Working 1 morning a week from November 2015 to October 2018, Margaret and Terri ploughed through 44 large boxes coming across mutinies, shipwrecks and desertions along the way.
The records had been catalogued by individual ship, but were bundled by year, and each year could be in two or even three bundles which could be in different boxes. There was no way of knowing which ship was in which box, making an individual record very difficult to find – needles in haystacks come to mind!
So, our fantastic volunteers re-organised all the records according to ship number, checked them against the catalogue list, and put them into new protective enclosures and smaller archival boxes, discovering several that we didn’t know we had in the process! This makes finding the right document far easier and quicker than it was and reduces the risk of damage as manually sorting through large bundles is no longer necessary.
The Port of Gloucester Crew Lists, collection reference D3080, are six-monthly port authority returns (so normally 2 per year for each vessel) from 1853 to 1913, of ships trading from the port of Gloucester, down the Severn estuary to Bridgewater and Cardiff and beyond.
Under the Merchant Shipping Acts of 1835 and later, all vessels over 15 tons were required to be registered and return certain documents twice a year to the Registry of Shipping and Seamen (Board of Trade). The main documents concerned are crew lists and agreements and “official logs” for foreign-going ships. These logs are not the ship’s log proper, but a record of particular incidents such as deaths or disturbances on board, which had to be reported to the Registrar of Shipping and Seamen.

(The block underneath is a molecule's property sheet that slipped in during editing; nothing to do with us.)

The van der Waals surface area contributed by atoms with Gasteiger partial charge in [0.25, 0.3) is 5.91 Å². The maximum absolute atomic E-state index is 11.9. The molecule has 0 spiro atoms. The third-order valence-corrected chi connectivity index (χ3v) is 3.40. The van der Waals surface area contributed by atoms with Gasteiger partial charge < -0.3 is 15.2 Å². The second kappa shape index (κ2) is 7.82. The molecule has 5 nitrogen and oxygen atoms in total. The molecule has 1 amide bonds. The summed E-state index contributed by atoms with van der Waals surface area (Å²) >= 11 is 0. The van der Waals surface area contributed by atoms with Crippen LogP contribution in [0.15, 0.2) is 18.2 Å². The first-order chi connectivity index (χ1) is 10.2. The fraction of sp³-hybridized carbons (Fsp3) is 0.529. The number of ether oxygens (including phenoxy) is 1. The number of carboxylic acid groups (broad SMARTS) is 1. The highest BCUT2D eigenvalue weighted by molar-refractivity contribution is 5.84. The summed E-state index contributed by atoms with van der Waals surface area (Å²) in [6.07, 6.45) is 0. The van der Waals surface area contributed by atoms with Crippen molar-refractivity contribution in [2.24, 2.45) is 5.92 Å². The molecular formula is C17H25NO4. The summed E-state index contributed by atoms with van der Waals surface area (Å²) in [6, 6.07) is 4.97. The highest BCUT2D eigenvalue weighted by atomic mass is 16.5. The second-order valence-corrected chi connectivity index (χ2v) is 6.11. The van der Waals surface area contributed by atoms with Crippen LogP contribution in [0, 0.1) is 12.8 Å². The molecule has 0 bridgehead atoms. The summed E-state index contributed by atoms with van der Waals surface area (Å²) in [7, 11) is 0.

As well as listing voyages made and sometimes cargo carried, and any births, marriages, deaths, or other significant ‘incidents’, they contain the name of the ship and its official number, the port of registry, date of registration, tonnage, name and address of owner, name and address of master, details of crew including name, age, place of birth, date and place of joining ship and rank, and date and place of discharge, so they are a good source of information not only for family, maritime, social and local historians, but could also provide plenty of inspiration for creative writing on a sea-going or adventuring theme.
The first batch came to the Gloucestershire Record Office as it was known then, on 23 April 1975. The majority were transferred from the Public Record Office to Gloucester City Library in 1971 but they kept a sample by retaining every 10th year, and then the National Maritime Museum also took their own random sample, and all documents relating to certain notable ships, so if you can’t find what you are looking for here you know where else to look!
The ones we have here can be seen by anyone visiting Gloucestershire Archives’ research room at the Heritage Hub, just check the online catalogue under D3080 first to find the ship you are after. The Port of Gloucester Crew lists are a rich resource ready and waiting to be discovered!